Watch his left hand. He frets the first string second fret when necessary, and removes the finger when doing his runs.

So, Cornflake, if you are accurately describing the instruction you received from your banjo teacher, I suggest you show this to your teacher, so that they can correct their mistake.

youtube.com/watch?v=EK74gZyKu4A

 

Edited by - Mister Lucky on 08/10/2020 13:01:23

Aug 10, 2020 - 1:29:59 PM

4024 posts since 10/18/2007

quote:
Originally posted by Mister Lucky

This video is very instructive:

Mr. Bob Thornburg playing Gospel Plow in double C tuning.

Watch his left hand. He frets the first string second fret when necessary, and removes the finger when doing his runs.

So, Cornflake, if you are accurately describing the instruction you received from your banjo teacher, I suggest you show this to your teacher, so that they can correct their mistake.

youtube.com/watch?v=EK74gZyKu4A

I may have been unclear in my original post. My instructor said as a fall-back position in double C  the left index finger should be on the second  string, not first. Your video confirms this .


Aug 10, 2020 - 1:59:02 PM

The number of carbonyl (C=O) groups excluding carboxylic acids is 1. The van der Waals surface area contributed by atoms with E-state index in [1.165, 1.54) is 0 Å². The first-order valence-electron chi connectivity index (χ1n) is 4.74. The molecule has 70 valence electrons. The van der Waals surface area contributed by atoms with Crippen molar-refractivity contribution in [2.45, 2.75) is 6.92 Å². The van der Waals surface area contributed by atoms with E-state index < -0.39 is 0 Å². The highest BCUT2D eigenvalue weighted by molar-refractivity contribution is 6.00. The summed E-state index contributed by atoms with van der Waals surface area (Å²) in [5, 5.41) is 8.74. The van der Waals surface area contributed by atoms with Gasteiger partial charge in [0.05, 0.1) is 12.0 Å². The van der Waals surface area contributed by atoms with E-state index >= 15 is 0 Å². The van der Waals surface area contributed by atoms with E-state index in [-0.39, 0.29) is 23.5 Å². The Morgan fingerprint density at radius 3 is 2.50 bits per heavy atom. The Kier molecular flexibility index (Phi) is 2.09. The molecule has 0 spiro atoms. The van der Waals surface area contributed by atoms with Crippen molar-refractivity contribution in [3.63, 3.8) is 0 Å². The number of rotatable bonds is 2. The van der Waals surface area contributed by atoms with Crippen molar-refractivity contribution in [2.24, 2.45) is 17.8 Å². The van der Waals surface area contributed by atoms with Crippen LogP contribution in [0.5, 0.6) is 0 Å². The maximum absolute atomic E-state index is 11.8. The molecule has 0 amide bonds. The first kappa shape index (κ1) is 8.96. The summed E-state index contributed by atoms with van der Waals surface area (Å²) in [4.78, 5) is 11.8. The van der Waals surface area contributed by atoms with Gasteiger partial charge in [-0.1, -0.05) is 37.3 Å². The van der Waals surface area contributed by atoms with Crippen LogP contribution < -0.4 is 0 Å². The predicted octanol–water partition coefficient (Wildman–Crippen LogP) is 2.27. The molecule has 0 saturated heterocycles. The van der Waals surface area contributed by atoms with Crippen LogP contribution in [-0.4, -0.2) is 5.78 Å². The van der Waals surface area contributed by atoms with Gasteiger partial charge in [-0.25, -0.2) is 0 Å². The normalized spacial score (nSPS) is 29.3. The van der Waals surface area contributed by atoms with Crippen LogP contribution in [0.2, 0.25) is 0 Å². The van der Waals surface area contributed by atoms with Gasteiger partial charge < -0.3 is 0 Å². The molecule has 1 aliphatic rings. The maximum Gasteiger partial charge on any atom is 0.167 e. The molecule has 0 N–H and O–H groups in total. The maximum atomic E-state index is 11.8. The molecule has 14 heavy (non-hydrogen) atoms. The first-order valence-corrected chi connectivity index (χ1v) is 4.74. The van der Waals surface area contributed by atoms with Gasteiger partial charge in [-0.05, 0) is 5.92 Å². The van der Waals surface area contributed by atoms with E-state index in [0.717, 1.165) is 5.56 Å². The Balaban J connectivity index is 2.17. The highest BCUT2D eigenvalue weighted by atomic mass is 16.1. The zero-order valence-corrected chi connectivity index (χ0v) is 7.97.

32 posts since 7/16/2020

Lol.

What you are saying now is quite different than what you said in your original post.

Incorrect information tends to lead to wasted effort.

Aug 11, 2020 - 12:59:17 AM
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AndyW

UK

559 posts since 7/4/2017

I don't think cornflakes original post was wrong at all. His original thought to play was to cover the first fret with his first finger as most folks would do in G/A. His instructor corrected this and told him to cover the second fret with his first finger as the first fret was rarely used.

So his instructor was correct.

Aug 17, 2020 - 6:58:43 AM

126 posts since 7/4/2008

Yes, your instructor is correct. The first fret is rarely, if ever, stopped when playing in Double C (or Double D) Tuning or, for that matter, in Sawmill Tuning. So the "first position" in those tunings, where your index finger is used, is at the second fret.

In Open G Tuning, however, the first fret is often stopped as in noting C or D7 for example. So the first position, when playing in that tuning, is at the first fret.